aspified

a blog by an autistic adult

Birthdays, burnout and depression

I’m never too clear on where the lines are drawn between autistic burnout and depression. There seems to be a lot of overlap in my symptoms so honestly I don’t know if what I have is depression or not. What I do know is that from my birthday (which was yesterday) until around December 3 (the date my dad died), I have a worse time than normal pretty much every year.

The past year has already been very difficult for me for reasons I’ve already mentioned here and a few other personal ones.

I feel like my “good” days at this point are just being a tiny bit less burned out than usual. On those days I can manage to get some work done. (I work from home, so I don’t have to do all the things that would be required to showing up for a job like commuting etc. I’m not sure I could do those things right now.) Like if my “functioning level” was a scale from one through ten I feel like my supposedly good days would probably be a three. An occasionally awesome day would be maybe a five.

The fact that I’m 38 years old and am in the place I am right now makes me more sad and self-loathing. Birthdays are a perfect reminder to me that internalized ableism is a thing, because I find myself comparing myself to society’s standards of what I should be and also all the things I thought I would have accomplished by now. Many of the things I’ve wanted aren’t anything society would expect of me. So I feel like I’ve failed on multiple levels at this point.

I have days in general where I just don’t know why I bother anymore tbh and those days scare me. What scares me the most is how I can somehow go into auto-pilot mode to do the things that have to be done (like taking care of my mom and my pet rabbits and myself on a very basic level) even when the amount of spoons I have feels like negative a million. It doesn’t feel like living. Just existing. I look back on those days, which are becoming more frequent, like who is that person who showered me or did the laundry. Oh wait it was me. But how? lol

Despite my usual dreading of birthdays, most years I’m able to try to look at it as a fresh start and try to use it as a jumping off point to try to think about what I would like to do in the next year. This year it’s basically just like “Ok, survival. That’s a good goal.”

Birthdays suck. Burnout, depression, maybe both? Suck.

That’s basically all I have for today. :-\ Sorry for the rambling. Editing my thoughts into something halfway coherent isn’t going to happen at the present moment.

2 Comments

  1. I can relate completely to everything you talked about, and if you can keep sharing, it might help to get it out.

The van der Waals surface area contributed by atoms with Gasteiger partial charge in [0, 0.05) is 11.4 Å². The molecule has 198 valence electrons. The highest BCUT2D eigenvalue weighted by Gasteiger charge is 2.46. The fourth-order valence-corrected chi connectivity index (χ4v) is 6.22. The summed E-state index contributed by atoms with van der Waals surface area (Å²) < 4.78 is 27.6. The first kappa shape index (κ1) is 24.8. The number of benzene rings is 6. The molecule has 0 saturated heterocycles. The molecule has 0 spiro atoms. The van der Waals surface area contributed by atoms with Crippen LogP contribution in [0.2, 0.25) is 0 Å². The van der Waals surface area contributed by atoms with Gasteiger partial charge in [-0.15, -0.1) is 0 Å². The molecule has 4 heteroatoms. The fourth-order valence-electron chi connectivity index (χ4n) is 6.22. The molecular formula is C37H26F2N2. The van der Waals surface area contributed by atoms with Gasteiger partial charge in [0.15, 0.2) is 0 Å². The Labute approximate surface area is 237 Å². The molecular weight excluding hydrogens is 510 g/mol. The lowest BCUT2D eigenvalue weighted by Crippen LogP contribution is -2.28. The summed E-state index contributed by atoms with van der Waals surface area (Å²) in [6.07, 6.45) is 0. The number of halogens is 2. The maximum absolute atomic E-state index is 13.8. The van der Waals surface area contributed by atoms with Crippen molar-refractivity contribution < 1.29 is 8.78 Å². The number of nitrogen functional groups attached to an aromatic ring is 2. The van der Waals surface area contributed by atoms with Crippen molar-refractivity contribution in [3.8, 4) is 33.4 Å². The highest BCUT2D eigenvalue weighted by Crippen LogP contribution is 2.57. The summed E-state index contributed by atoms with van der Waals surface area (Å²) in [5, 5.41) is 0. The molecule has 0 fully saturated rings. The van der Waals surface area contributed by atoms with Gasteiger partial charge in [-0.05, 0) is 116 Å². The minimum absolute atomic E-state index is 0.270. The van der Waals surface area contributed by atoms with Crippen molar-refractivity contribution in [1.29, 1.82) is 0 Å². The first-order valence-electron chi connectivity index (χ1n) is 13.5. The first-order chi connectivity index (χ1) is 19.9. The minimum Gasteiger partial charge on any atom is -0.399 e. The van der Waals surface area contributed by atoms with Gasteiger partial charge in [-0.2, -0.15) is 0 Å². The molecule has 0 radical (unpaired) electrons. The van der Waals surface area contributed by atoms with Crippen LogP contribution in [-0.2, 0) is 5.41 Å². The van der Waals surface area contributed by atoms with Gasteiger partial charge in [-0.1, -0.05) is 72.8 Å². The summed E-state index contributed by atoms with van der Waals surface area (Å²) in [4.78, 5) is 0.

My grandson was relinquished for adoption six years ago. We have an open adoption, and I get to see him twice a year for a very short visit. But it’s not the same as being a real memaw. He was born on Halloween, and I still take that day off from work because I know that if I don’t spend it thinking about him, going through his baby box and singing the songs I sang for him in the hospital I will be a cranky b**** at work! For a few days up to that day and for a few days after I am seriously blue. So I think it’s natural for you to miss your dad and be sad this time each year. I know a lot of NT’s that do the same thing.
    I just turned 49 this year and just got my diagnosis last year. I used to think my “blues” were depression. And until I was diagnosed, I had no choice but to agree with the therapists. And while I think for several of those episodes I had some depression also, I can see that most were burnout. Too much on my plate for too long, or too much upheaval in my life.
    My mom is Aspie and has depression too, so it’s not uncommon at all. And in the end, if you treat them both the best way to resolve them, then you’ve done the best you can. Sometimes it just takes some time to get back on an even keel. And sometimes I’ve found that the stresses won’t ease up and you just have to keep your head down. Eventually, things may break free and you’ll see some improvement. Talk to your therapist and your friends if you can. Sometimes just having someone validate your feelings helps a lot.

  2. If you need to talk, you’re welcome to message me at my email address and I’ll give you my phone number.
    Hang in there!

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